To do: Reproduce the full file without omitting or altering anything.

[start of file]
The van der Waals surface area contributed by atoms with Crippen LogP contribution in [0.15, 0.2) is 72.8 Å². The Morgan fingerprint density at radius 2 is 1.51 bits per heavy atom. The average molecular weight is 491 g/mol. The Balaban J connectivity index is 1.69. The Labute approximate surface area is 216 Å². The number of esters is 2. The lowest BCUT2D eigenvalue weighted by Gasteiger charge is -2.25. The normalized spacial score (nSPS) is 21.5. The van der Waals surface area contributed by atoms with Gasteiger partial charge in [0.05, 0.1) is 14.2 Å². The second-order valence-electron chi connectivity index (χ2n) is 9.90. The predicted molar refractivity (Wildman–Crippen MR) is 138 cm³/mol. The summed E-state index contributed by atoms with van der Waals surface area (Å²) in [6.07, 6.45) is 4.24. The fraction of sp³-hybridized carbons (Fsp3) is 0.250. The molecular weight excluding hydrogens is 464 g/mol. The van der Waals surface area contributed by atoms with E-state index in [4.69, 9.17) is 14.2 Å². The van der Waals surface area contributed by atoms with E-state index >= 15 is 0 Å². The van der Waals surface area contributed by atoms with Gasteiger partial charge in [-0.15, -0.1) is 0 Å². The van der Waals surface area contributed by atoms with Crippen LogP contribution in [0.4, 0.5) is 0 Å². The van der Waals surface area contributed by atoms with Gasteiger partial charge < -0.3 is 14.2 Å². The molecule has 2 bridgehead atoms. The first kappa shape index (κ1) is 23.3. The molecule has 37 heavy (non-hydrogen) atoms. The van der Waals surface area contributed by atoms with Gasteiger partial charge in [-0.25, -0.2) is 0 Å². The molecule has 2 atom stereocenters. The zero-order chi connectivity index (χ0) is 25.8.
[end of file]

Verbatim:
The van der Waals surface area contributed by atoms with Crippen LogP contribution in [0.15, 0.2) is 72.8 Å². The Morgan fingerprint density at radius 2 is 1.51 bits per heavy atom. The average molecular weight is 491 g/mol. The Balaban J connectivity index is 1.69. The Labute approximate surface area is 216 Å². The number of esters is 2. The lowest BCUT2D eigenvalue weighted by Gasteiger charge is -2.25. The normalized spacial score (nSPS) is 21.5. The van der Waals surface area contributed by atoms with Gasteiger partial charge in [0.05, 0.1) is 14.2 Å². The second-order valence-electron chi connectivity index (χ2n) is 9.90. The predicted molar refractivity (Wildman–Crippen MR) is 138 cm³/mol. The summed E-state index contributed by atoms with van der Waals surface area (Å²) in [6.07, 6.45) is 4.24. The fraction of sp³-hybridized carbons (Fsp3) is 0.250. The molecular weight excluding hydrogens is 464 g/mol. The van der Waals surface area contributed by atoms with E-state index in [4.69, 9.17) is 14.2 Å². The van der Waals surface area contributed by atoms with E-state index >= 15 is 0 Å². The van der Waals surface area contributed by atoms with Gasteiger partial charge in [-0.15, -0.1) is 0 Å². The van der Waals surface area contributed by atoms with Crippen LogP contribution in [0.4, 0.5) is 0 Å². The van der Waals surface area contributed by atoms with Gasteiger partial charge < -0.3 is 14.2 Å². The molecule has 2 bridgehead atoms. The first kappa shape index (κ1) is 23.3. The molecule has 37 heavy (non-hydrogen) atoms. The van der Waals surface area contributed by atoms with Gasteiger partial charge in [-0.25, -0.2) is 0 Å². The molecule has 2 atom stereocenters. The zero-order chi connectivity index (χ0) is 25.8.